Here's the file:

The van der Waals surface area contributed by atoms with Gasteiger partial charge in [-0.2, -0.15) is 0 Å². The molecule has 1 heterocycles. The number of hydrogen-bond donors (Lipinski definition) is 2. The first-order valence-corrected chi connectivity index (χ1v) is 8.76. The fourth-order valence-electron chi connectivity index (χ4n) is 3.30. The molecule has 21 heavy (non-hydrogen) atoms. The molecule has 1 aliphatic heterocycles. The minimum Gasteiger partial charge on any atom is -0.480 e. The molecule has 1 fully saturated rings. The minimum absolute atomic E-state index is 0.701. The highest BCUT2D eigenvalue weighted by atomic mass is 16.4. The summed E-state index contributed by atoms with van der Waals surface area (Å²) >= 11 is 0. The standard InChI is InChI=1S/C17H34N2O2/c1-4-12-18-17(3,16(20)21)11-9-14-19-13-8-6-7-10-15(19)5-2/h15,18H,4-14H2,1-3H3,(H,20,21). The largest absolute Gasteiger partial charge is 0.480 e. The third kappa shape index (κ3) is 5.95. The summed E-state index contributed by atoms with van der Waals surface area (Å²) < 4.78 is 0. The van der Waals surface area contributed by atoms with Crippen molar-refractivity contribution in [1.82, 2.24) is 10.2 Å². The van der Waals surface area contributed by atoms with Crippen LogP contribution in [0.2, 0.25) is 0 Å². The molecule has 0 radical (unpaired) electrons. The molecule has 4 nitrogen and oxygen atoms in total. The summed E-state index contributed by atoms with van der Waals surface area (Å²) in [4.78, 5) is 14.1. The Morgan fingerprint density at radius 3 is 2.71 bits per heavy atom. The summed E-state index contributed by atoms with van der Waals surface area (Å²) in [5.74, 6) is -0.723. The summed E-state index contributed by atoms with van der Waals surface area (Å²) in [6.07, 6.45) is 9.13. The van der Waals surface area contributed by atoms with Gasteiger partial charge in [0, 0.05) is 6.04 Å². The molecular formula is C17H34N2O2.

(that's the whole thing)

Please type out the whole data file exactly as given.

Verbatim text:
The van der Waals surface area contributed by atoms with Gasteiger partial charge in [-0.2, -0.15) is 0 Å². The molecule has 1 heterocycles. The number of hydrogen-bond donors (Lipinski definition) is 2. The first-order valence-corrected chi connectivity index (χ1v) is 8.76. The fourth-order valence-electron chi connectivity index (χ4n) is 3.30. The molecule has 21 heavy (non-hydrogen) atoms. The molecule has 1 aliphatic heterocycles. The minimum Gasteiger partial charge on any atom is -0.480 e. The molecule has 1 fully saturated rings. The minimum absolute atomic E-state index is 0.701. The highest BCUT2D eigenvalue weighted by atomic mass is 16.4. The summed E-state index contributed by atoms with van der Waals surface area (Å²) >= 11 is 0. The standard InChI is InChI=1S/C17H34N2O2/c1-4-12-18-17(3,16(20)21)11-9-14-19-13-8-6-7-10-15(19)5-2/h15,18H,4-14H2,1-3H3,(H,20,21). The largest absolute Gasteiger partial charge is 0.480 e. The third kappa shape index (κ3) is 5.95. The summed E-state index contributed by atoms with van der Waals surface area (Å²) < 4.78 is 0. The van der Waals surface area contributed by atoms with Crippen molar-refractivity contribution in [1.82, 2.24) is 10.2 Å². The van der Waals surface area contributed by atoms with Crippen LogP contribution in [0.2, 0.25) is 0 Å². The molecule has 0 radical (unpaired) electrons. The molecule has 4 nitrogen and oxygen atoms in total. The summed E-state index contributed by atoms with van der Waals surface area (Å²) in [4.78, 5) is 14.1. The Morgan fingerprint density at radius 3 is 2.71 bits per heavy atom. The summed E-state index contributed by atoms with van der Waals surface area (Å²) in [5.74, 6) is -0.723. The summed E-state index contributed by atoms with van der Waals surface area (Å²) in [6.07, 6.45) is 9.13. The van der Waals surface area contributed by atoms with Gasteiger partial charge in [0, 0.05) is 6.04 Å². The molecular formula is C17H34N2O2.